YOU could compare it to never losing the knack of riding a bike, but the analogy hardly seems fair for an act so daring and precarious.
We’re at the Melbourne Sports and Aquatic Centre in Albert Park on a Friday afternoon to meet London-bound diving queen Loudy Wiggins (nee Tourky).
The venue reverberates to blaring music but is empty as Wiggins emerges from a side door on cue.
She’s five-foot nothing, polite and accommodating, especially given that this is an important lead-up session to her Olympic return.
Click on the image below for our gallery of Moonee Valley's Olympians.
We move into an interview room with views of the pool and tiers of springboards and platforms.
I gesture to the middle one, assuming it’s the 10-metre height Wiggins has twice dived to bronze from at the Olympics.
She’s quick to correct me, tilting her head upward to the highest and last of the platforms, then suggesting I take a look for myself.
‘‘I don’t think anyone doubts how high it is,’’ she explains, ‘‘but I don’t think they realise how hard the water is when you hit it.
‘‘We travel at 60 kilometres per hour and the water pretty much feels like concrete when you hit it.’’
Wiggins is back in the spotlight after itchy feet saw her leap out of retirement last year.
The Moonee Ponds resident shot to fame at the 2000 Sydney Games when winning bronze in the 10-metre synchronised platform with partner Rebecca Gilmore, the first diving medal Australia had won since 1924.
Four years later she backed it up in the individual event at the Athens Games, winning a second bronze.
In between there were back-to-back Commonwealth Games gold medals in 2002 in Manchester and 2006 in Melbourne.
Now she’s on the verge of her fourth tilt at Olympic glory after being named in Australia’s diving squad for London.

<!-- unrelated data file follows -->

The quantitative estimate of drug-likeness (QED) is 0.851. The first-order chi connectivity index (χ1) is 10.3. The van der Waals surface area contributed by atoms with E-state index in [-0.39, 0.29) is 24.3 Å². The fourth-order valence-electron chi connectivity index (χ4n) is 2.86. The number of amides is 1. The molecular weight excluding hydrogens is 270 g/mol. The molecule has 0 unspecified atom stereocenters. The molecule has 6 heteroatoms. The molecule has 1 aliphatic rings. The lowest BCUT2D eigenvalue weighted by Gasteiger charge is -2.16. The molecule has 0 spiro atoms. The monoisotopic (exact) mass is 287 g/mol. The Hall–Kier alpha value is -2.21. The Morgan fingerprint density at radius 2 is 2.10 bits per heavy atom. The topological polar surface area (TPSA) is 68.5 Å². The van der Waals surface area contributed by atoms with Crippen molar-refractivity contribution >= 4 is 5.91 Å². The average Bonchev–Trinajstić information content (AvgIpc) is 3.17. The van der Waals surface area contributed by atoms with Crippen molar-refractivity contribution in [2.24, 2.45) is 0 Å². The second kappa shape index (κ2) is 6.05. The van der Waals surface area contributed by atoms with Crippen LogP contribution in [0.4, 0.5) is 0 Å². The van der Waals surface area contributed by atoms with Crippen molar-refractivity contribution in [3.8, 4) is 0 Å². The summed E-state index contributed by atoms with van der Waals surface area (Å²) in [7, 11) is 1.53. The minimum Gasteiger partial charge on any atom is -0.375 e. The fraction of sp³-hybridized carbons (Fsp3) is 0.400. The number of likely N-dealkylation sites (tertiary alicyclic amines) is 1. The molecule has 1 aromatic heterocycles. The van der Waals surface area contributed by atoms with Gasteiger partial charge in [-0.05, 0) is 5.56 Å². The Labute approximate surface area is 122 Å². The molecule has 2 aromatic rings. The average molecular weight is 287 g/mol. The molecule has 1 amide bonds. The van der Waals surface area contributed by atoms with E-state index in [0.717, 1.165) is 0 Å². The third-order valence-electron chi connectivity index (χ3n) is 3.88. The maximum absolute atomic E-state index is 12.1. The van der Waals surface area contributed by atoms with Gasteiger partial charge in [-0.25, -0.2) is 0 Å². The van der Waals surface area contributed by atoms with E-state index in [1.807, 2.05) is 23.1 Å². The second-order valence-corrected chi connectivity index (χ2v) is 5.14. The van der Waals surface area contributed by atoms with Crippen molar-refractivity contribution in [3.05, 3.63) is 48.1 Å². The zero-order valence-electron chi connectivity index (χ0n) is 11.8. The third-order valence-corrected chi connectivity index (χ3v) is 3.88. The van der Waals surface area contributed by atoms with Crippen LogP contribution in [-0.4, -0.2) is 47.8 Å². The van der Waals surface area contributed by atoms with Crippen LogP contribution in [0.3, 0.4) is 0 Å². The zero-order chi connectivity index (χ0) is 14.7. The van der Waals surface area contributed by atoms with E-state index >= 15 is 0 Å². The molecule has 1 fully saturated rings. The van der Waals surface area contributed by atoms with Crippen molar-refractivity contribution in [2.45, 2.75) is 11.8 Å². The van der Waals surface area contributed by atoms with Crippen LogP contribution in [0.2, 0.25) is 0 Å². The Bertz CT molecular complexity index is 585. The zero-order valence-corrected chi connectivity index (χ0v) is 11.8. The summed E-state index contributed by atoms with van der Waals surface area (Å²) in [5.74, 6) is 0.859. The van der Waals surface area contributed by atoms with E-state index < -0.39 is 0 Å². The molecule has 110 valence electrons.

It’s a welcome twist no one, including Wiggins herself, saw coming.
In 2008 her bid to make the Beijing Games was cruelly cut short by a calf injury and she retired. Two years later came the birth of her daughter Layla, the joyous moment perhaps shutting the door even tighter on a comeback
Looking back, Wiggins says returning to the pool wasn’t even on her radar.
‘‘I had no intentions of ever returning,’’ she says bluntly.
Yet slowly but surely, the diving bug which bit her as a teenager resurfaced, in a somewhat unlikely manner. Curiosity led Wiggins to check out the competition while surfing the internet.
‘‘I started watching some diving at home and I thought I had it in me to give it another shot.
‘‘First I had to physically prepare my body to make sure that I was fit enough. I started off with three sessions a week, then four and five.’’
Those baby steps began with somersaults on dry land and fine-tuning her body.
When it came time to enter the pool Wiggins worked her way up the rungs of ladders, or platforms, so to speak.
‘‘The first time I went back up there I felt absolutely ridiculous,’’ she says of the 10-metre platform, ‘‘but it actually gets quite addictive.
‘‘[But] when you do something well, even though you’re scared, it feels euphoric. And it feels like you’re on top of the world and you can conquer anything.’’
When still contemplating a comeback Wiggins turned to her friend, Olympic freestyle skier Lydia Lassila, and fellow diver Chantelle Newbury. Both encouraged her to take the plunge.
Lassila in particular was adamant that if Wiggins had the fire in her belly then there was nothing more to be said.